Video Monitoring Technology Detects Lameness at an Early Stage - Cowsmo

Video Monitoring Technology Detects Lameness at an Early Stage

Using technology to detect lameness at an early stage has reduced the number of cows with severely impaired mobility by 75% at a Welsh dairy farm.

Erw Fawr, near Holyhead, has been trialling a new digital system that uses an algorithm to analyse video sequences of cows walking, and extracts information from them.

CCTV scans cows as they walk underneath it and the CattleEye software picks out key points on the cow to provide a mobility score, building up a profile of how the cow is walking.

Basic security cameras can be linked to the internet to assess the welfare and performance of the herd without additional hardware such as cow collars or pedometers.

As soon as the system notices a change in mobility, this is flagged up.

At Erw Fawr, this has given farmer Ceredig Evans the opportunity to treat before a case becomes chronic among his herd of 300 high-yielding Holsteins.

Cattle lameness expert, Professor George Oikonomou, of University of Liverpool, has been independently evaluating how the technology has performed at Erw Fawr on behalf of Farming Connect.

He shared his findings with farmers during a recent Farming Connect open day at Erw Fawr.

At the start of the trial in April 2021, cows were scored by human eye using the AHDB scoring system; 25.4% had mobility issues, with 5.9% at score 3, which indicates severely impaired mobility.

Importantly, all validation mobility scoring throughout the project was conducted by the same person.

In the intervening six months, CattleEye monitored cow mobility at the farm; the information was relayed to Professor Oikonomou and his assistant, Alkiviadis Anagnostopoulos.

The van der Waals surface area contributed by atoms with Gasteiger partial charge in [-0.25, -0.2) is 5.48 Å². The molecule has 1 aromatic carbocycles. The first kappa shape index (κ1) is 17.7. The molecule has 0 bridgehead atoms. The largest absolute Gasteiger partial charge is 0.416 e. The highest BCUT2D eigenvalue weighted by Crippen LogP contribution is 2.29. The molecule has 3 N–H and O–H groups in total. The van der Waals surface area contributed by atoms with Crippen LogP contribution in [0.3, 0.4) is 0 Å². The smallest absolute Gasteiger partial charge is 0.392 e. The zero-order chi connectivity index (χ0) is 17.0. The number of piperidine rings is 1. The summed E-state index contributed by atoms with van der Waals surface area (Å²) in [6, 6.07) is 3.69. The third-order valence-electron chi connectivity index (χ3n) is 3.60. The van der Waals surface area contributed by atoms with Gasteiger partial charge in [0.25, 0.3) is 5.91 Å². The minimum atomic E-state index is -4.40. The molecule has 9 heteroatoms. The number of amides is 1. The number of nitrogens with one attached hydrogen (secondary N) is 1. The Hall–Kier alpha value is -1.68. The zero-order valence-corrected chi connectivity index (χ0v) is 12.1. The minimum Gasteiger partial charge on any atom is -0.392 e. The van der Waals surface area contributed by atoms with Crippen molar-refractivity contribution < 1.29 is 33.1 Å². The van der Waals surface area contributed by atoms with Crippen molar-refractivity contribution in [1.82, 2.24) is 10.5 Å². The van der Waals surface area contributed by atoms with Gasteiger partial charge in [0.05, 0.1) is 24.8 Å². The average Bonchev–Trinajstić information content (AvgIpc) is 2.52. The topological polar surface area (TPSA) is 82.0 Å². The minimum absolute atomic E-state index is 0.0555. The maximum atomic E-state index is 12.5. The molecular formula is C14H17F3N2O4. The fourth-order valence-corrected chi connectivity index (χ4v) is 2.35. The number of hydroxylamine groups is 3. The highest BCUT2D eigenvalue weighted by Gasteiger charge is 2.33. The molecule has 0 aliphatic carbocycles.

Mr Evans was provided with lists of cows to assess and those due for their early lactation or pre-drying off routine trims.

Prior to the start of the project there had been monthly visits by foot trimmers Paul and Jack Nettleton, but Mr Evans increased this to twice a month to make better use of the information provided by CattleEye and the University of Liverpool.

Six months later, and only 1% of the herd was at score 3; across the herd, mobility issues (cows with a mobility score of 2 or 3) had reduced to 13.5%.

Mr Evans said he was delighted with how the system had performed, picking up foot lesions that he would not otherwise have spotted. It also removed the physical job of scoring.

He said lameness was an issue that the dairy industry needed to address, not only for improved cow welfare and to satisfy milk buyers, but to make the farm business stronger.

“I always say that if cows have healthy feet and a healthy udder, everything else comes together,” Mr Evans said.

“From a farmer and a milk contract point of view, it is important, but from an economic one, it makes sense to have healthier cows.

“Every job needs time and effort and to have technology that does the job for you means it gets done.’’

One of the biggest issues with preventing lameness is early detection. Cattle Eye demonstrated it was possible to pick up cases before they advanced, said Professor Oikonomou.

“We know from research with farmers that often their perception of a lame cow is one that stays behind, that can’t keep up with the rest of the herd,” he added.

“But a lot of cows will have early stages of lameness that will not been seen unless you are mobility-scoring them. CattleEye is possibly one of the ways to address that issue”

The project was facilitated by Rhys Davies, Farming Connect’s dairy technical officer in North Wales, who believes the system has the potential to deliver a positive outcome for the dairy industry.


Source: Farming UK

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